AUSTINToday, Texas Agriculture Commissioner Sid Miller confirmed the Cal-Maine Foods, Inc. poultry facility in Farwell, Texas has received official notice of a positive test for H1N5. Due to United States Department of Agriculture (USDA) guidance for poultry infections, Cal-Maine will be required to depopulate 1.6 million laying hens and 337,000 pullets at their Farwell facility. This accounts for approximately 3.6% of the company's total flock as of March 2, 2024. Production at the facility has temporarily ceased as the Cal-Maine Foods, Inc. initiates protocols prescribed by the USDA.

        "This is absolutely devastating news for Cal-Maine and the entire Panhandle region which has already suffered so much already," Commissioner Miller said “Given this latest development, all producers must practice heightened biosecurity measures. The rapid spread of this virus means we must act quickly."

        This news comes after the Center for Disease Control (CDC) confirmed a positive test of H5N1, a form of highly pathogenic avian influenza (HPAI), in a Texas dairy worker who had direct contact with cattle suspected of being infected. The individual became ill after interacting with cattle believed to be carrying the virus, exhibiting conjunctivitis as the primary symptom. This marks the second human case of H5N1 flu in the United States and the first associated with exposure to cattle, according to the CDC.

        Yesterday, USDA confirmed five new H5N1 cases in dairy facilities, now totaling eleven across five states. HPAI has been found in dairy herds in Texas (7), Kansas (2), Michigan (1), and New Mexico (1). The presumptive positive test result from Idaho is still pending. Commissioner Miller said the Texas Department of Agriculture (TDA) will continue monitoring and providing guidance to producers and Texas consumers.

        Commissioner Miller said consumers should be assured that rigorous safety measures and pasteurization protocols ensure that dairy products remain unaffected by HPAI. Dairies are required to destroy or divert milk from any sick cows.

        The CDC has assured the public that the current health risk assessment for the U.S. general population remains low. However, individuals with close or prolonged, unprotected exposures to H5N1 are at higher risk of infection.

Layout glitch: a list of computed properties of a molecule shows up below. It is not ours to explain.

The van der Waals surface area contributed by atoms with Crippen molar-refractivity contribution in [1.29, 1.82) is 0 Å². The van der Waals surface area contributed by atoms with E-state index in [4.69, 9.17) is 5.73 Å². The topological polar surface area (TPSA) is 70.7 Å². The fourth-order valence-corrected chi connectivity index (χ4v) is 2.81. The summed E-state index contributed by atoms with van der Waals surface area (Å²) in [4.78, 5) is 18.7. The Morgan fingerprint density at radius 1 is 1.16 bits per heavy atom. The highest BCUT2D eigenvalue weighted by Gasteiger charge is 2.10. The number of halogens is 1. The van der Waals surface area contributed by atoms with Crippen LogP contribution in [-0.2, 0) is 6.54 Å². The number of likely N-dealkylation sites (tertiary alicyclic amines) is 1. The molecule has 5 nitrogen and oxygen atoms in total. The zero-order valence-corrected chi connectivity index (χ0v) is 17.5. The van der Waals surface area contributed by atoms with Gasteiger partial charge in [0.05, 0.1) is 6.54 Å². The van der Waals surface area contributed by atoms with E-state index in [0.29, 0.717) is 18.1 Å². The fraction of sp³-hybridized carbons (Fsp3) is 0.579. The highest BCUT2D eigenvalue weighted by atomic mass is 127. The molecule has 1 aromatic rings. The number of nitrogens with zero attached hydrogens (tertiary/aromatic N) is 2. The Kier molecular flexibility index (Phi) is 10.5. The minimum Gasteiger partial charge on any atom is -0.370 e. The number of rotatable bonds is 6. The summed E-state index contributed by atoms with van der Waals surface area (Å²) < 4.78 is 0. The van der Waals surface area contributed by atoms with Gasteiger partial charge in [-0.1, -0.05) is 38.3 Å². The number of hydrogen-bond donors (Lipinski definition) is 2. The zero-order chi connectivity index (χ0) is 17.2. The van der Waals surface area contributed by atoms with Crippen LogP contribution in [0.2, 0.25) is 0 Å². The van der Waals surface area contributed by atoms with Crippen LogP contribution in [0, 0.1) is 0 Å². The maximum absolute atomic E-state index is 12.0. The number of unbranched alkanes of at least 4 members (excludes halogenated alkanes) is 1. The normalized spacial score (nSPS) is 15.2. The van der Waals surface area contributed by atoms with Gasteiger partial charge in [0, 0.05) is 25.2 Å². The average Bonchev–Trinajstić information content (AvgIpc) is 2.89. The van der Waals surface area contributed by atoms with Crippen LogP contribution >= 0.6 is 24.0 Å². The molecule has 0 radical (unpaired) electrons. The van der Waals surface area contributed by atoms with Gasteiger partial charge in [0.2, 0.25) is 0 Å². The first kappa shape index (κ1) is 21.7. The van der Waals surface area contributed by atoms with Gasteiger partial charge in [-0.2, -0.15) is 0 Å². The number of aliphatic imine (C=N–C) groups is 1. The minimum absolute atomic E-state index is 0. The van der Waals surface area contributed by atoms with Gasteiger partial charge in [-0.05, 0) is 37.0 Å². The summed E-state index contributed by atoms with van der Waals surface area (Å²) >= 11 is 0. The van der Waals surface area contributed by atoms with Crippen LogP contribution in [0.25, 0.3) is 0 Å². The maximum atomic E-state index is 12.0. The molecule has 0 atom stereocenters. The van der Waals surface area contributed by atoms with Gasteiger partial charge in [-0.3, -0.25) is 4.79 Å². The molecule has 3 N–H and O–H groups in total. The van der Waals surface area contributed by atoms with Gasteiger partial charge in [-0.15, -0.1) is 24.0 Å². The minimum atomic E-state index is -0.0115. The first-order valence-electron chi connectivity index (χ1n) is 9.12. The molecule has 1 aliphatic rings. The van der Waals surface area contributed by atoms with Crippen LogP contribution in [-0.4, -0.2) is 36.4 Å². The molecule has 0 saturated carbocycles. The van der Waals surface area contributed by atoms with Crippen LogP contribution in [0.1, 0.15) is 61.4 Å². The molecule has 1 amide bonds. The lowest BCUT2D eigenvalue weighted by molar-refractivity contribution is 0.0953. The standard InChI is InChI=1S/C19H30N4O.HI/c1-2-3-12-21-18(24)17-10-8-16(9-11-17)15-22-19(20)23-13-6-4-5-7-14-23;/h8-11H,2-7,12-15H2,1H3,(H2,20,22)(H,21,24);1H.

“The current risk to the public remains minimal,” Commissioner Miller emphasized. "It is important for us as an industry to maintain a high level of vigilance. State and national agencies will continue to provide updated guidance as developments warrant."

        Cattle impacted by HPAI exhibit flu-like symptoms including fever and thick and discolored milk accompanied by a sharp reduction in milk production averaging between 10-30 pounds per infected cow. It is vital that dairy facilities nationwide practice heightened biosecurity measures to mitigate further spread.

        Poultry may have no signs at all, mild respiratory signs like nasal discharge or sneezing, decreased feed consumption, ruffled feathers, and decreased egg production.

        “Producers need to work with us and report cases right away,” added Commissioner Miller. “Transparency is going to be key to navigating and mitigating this outbreak. I encourage producers to work with state and national officials to report any symptomatic animals as soon as you identify them.”

        Farmers are asked to notify their veterinarian if they suspect any animals are displaying symptoms of this condition.

        For answers to frequently asked questions, the USDA has an FAQ sheet here.

        For updated guidance as of March 27th, 2024, from the CDC click here.

        ###
        AUSTIN – Today, Texas Agriculture Commissioner Sid Miller confirmed the Cal-Maine Foods, Inc. poultry facility in Farwell, Texas has received official notice of a positive test for H5N1. Due to United States Department of Agriculture (USDA) guidance for poultry infections, Cal-Maine will be required to depopulate 1.6 million laying hens and 337,000 pullets at their Farwell facility. This accounts for approximately 3.6% of the company's total flock as of March 2, 2024. Production at the facility has temporarily ceased as the Cal-Maine Foods, Inc. initiates protocols prescribed by the USDA. 
        "Safety and security don't just happen, they are the result of collective consensus and public investment. We owe our children, the most vulnerable citizens in our society, a life free of violence and fear."
        -Nelson Mandela

        Comment